As the second-last model of the Mercedes-Benz E-Class range, the E-Class coupe fits in alongside the coming convertible model, bringing a lifestyle option to the otherwise more practical sedan and wagon range.
Entirely unique styling compared to the four-door sets the new model apart, though the family resemblance is clear and unlike the previous E-Class coupe the new model isn’t based upon C-Class dimensions, instead running a longer wheelbase than the C-Class coupe for extra rear seat space.
Vehicle Style: Large prestige coupe
Price: $96,000 – 145,900 (plus on-roads)
Engine/trans: 143kW/400Nm 2.0-litre 4cyl turbo diesel, 180kW/370Nm 4cyl turbo petrol, 245kW/480Nm 3.0-litre 6cyl turbo petrol | 9sp automatic
Fuel Economy Claimed: 4.9 – 8.1 l/100km
Three versions will initially be offered in Australia, starting with the $96,000 (plus on-roads) E220d powered by a 2.0-litre turbo-diesel engine producing 143kW of power with performance in the range of 0-100km/h in a claimed 7.4 seconds.
The diesel might be the price leader, but Mercedes believes 80 per cent of buyers will opt for petrol-powered models of which there are two choices.
First up is the E300 which, at $110,900 (plus on-roads), comes with a 180kW, 2.0-litre turbo four cylinder that will propel it to 100km/h in 6.4 seconds.
The range topper is the E400 4Matic with its 245kW, twin-turbo 3.0-litre V6 that will hit 100km/h in 5.3 seconds and costs $145,900 (plus on-roads).
- E 220 d: Leather seat trim, dual-zone climate control, power-adjustable front seats, auto headlights and wipers, Keyless-Go entry and start, AMG styling, 19-inch alloy wheels
- E 300: (in addition to E 220 d) Heated front seats, Multibeam LED headlights, sports exhaust, 20-inch alloy wheels
- E 400: (in addition to E 300) Head-up display, privacy glass, panoramic glass sunroof, 13-speaker Burmester audio
- Infotainment: Dual 12.3-inch infotainment and instrument cluster displays, Comand Online connectivity, Android Auto and Apple CarPlay smartphone mirroring
- Cargo Volume: 425 litres
Although minor switchgear is minimal, the dashboard fascia is dominated by the so-called Widescreen Display that uses two 12.3-inch screens that project instruments and other information in front of the driver, and other functions such as navigation, audio and ventilation across the top of the centre console.
A new touch are the chrome-laden, turbine style vents below and beside that and of which there are six in all. They look bright and maybe a bit chintzy, and disappointingly feel light and plasticky too.
This is a car that is all about the way it looks, because even though the rear seat is relatively spacious it is obviously more difficult to access than a four door, and the boot, while commendably spacious with 425 litres capacity, is still a good 115 litres down on the sedan.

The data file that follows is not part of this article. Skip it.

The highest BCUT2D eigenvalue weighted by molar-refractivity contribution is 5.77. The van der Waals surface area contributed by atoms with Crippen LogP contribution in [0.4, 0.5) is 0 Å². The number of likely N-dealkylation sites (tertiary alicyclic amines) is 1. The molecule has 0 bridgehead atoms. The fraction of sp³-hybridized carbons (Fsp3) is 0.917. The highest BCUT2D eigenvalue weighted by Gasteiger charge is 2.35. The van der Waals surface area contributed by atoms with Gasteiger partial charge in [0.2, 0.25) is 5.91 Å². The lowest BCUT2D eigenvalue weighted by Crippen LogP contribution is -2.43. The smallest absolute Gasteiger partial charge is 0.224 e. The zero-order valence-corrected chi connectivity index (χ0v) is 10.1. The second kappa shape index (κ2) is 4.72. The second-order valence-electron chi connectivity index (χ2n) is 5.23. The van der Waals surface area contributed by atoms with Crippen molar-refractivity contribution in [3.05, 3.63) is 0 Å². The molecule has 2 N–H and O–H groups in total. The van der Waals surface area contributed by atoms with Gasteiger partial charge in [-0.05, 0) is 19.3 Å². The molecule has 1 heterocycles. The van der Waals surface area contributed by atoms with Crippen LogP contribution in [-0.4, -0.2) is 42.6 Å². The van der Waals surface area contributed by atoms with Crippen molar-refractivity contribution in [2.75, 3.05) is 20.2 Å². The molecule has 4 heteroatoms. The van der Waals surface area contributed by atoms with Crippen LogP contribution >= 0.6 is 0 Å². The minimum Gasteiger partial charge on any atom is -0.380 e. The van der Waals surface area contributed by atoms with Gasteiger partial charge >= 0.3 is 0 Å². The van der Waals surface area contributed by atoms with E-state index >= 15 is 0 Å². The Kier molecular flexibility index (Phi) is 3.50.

ON THE ROAD
- Engine: E 220 d 2.0-litre four-cylinder turbo diesel, 143kW/400Nm. E 300 four-cylinder turbo petrol, 180kW/370Nm. E 400 3.0-litre twin-turbo V6 petrol, 245kW/480Nm
- Transmission: Nine-speed automatic, rear wheel drive or all wheel drive (E 400)
- Suspension: Wishbone front, multi-link rear with air suspension on petrol models
- Brakes: Four-wheel disc brakes
- Steering: Electrically assisted power steering
Driving either of the two petrol-powered versions is to learn the E-Class Coupe experience is more about ease, serenity and comfort rather than outright sportiness.
As you’d expect, the E400 feels quicker than the E300, and acceleration is more easily accessible thanks to the depth of its torque curve, peaking at 480Nm versus 370Nm.
The V6-powered car also has a more pleasant (but still distant and muted) engine note, compared with the four-cylinder’s rather gruff and almost diesel-like rumble.
Both have Mercedes’ treacle-smooth nine-speed automatic transmission that slurs up and down the ratios with more refinement than any twin-clutch unit could hope for.
Mercedes’ semi-autonomous radar and camera-driven Driver Assist package is standard on all Australian cars, which basically means if the driver double-taps the cruise control the car will change lanes on the freeway if asked, obey the speed limits, avoid running into other cars and even steer by itself for a time. It’s an interesting novelty but mainly for those who see driving as a chore rather than a thought process.
Ride comfort is mellow even on the low-profile 20-inch tyres and cornering ability, which doesn’t feel particularly sporty thanks to the softish suspension setting, is deceptively fast thanks to the amount of available grip.
The E400 4Matic adds to that what would presumably be extra traction in wet or slippery conditions, and it’s nice to imagine this car giving a C63 AMG driver the hurry-up on a snow-covered Alpine pass.
A centre console-mounted switch gives a number of different driving modes (comfort, sport and extra sporty) that stiffen the air suspension, alter gearshift points, lessen stability control intervention and add weight to the steering, but their calibration is relative to the Coupe’s intended purpose and are far from race-ready.
In fact, in “Sport” mode the transmission’s tendency to hold onto lower gears quickly becomes tiresome, and it’s a better bet to set the system up in the “Individual” mode, or shift gears manually via the steering wheel paddles.
Mercedes has a long history of building coupes like this current E-Class and it seems remarkable that with car-buyers scattering into all kinds of other body styles – whether they be SUV, wagon, sedan or sports car in all their guises – that a car so conventionally solid in concept actually exists.
For those who reckon this is the perfect size and shape for a car, however, it probably hits the bulls eye.
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